Learning on the Clock: Should You Rethink Your Policy?
Most managers are all for helping employees grow in their careers. So why do so few let staff take time out for continuing professional education classes during business hours?
In a recent study by Robert Half Finance & Accounting, only 26 percent of CFOs polled said their companies allow all employees to fulfill CPE requirements during business hours. Another 24 percent say it depends on the employee, and half said they rarely or never let any staff take classes while on the clock.
That’s a lost opportunity. With unemployment in the United States at record lows, it’s a seller’s job market and will continue to be in 2018. Companies are finding that allowing time to learn builds loyalty among employees—and attracts new hires. Another study from Robert Half demonstrates this connection: The vast majority of those polled said they consider learning new skills in a job important.
Another advantage of supporting CPE is that the better trained your employees are, the fewer mistakes they’ll make, and the more skills they’ll bring to the table. You could see continuing education as a chance to galvanize team expertise without increasing headcount.
Even for industries where continuing education isn’t required, managers should consider offering on-the-clock professional development. Administrative staff, for example, could benefit from Microsoft Certification courses or public speaking classes. People in marketing and creative fields could greatly benefit from learning new digital tools, or adopting coding skills.
Beyond allowing developmental activities on company time, you can make it even easier for your team by helping to pay for some of their training. Although traditional continuing professional education courses—especially those needed for certifications—can be expensive, some programs offer discounts for enrolling multiple employees. Likewise, many online learning programs offer company-wide licenses so your whole team can take advantage of self-paced courses. Robert Half itself offers more than 500 online CPE courses in accounting and finance.
If your company can’t yet cover continuing professional education, consider these low-cost ideas for keeping employees up to speed:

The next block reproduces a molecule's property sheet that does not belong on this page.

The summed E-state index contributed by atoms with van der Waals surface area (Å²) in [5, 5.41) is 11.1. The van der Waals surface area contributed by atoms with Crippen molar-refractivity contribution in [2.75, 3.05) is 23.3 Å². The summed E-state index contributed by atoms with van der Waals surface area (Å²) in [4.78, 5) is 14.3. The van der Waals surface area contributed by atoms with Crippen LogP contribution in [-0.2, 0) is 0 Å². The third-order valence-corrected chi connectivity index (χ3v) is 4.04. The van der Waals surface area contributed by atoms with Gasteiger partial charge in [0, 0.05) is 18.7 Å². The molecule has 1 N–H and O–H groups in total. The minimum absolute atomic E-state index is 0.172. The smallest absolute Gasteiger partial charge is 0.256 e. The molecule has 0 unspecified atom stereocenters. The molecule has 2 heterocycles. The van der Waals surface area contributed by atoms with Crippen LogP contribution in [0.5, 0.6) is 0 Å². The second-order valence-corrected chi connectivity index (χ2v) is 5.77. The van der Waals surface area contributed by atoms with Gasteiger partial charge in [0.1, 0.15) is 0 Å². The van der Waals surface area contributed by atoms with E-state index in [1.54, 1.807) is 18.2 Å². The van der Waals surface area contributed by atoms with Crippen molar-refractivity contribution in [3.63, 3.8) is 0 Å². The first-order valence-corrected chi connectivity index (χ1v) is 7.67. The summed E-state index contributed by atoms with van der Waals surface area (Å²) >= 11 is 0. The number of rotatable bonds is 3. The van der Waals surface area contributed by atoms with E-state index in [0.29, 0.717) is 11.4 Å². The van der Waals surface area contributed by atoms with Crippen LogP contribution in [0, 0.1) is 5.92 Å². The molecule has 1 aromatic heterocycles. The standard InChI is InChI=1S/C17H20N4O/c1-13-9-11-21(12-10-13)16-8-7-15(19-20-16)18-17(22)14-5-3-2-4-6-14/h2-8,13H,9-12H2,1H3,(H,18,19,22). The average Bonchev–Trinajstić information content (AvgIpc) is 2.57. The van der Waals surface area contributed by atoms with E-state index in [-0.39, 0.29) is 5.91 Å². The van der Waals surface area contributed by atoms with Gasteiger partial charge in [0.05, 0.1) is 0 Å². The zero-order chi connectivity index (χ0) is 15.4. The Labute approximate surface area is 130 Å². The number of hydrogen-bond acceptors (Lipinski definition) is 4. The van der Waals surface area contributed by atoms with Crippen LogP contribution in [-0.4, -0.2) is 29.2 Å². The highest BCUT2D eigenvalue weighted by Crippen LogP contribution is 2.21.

- Host on-site workshops: People with specialized skills in your organization — or perhaps people who just attended a conference — can present short seminars to share information with their teams in the office.
- Support industry memberships: Covering annual dues for employees to join industry associations is a nice gesture that also can reduce costs for attending conferences and give you access to learning resources.
- Join in online courses: Many industry associations offer online learning for free or at discounted rates for members. Robert Half hosts free webinars on a regular basis, too.
- Create your own library: Collect industry journals, books and other resources in a common area for everyone to be able to access. You may also consider building an electronic library of links and downloads in your company’s intranet.
- Create a mentorship program: Helping employees learn from each other can be very valuable to both new staffers and experienced professionals.
Once your company has decided to support continuing education for its employees, the next step for a manager is to sit down with each of your team members to talk about individual career goals. Perhaps you’ll discover an opportunity for them to develop new skills and contribute to the team in new ways.
In a job market where top candidates may receive multiple offers, businesses should consider continuing education as a very attractive component of a bigger benefits package. That way you not only attract top talent but help your people keep growing.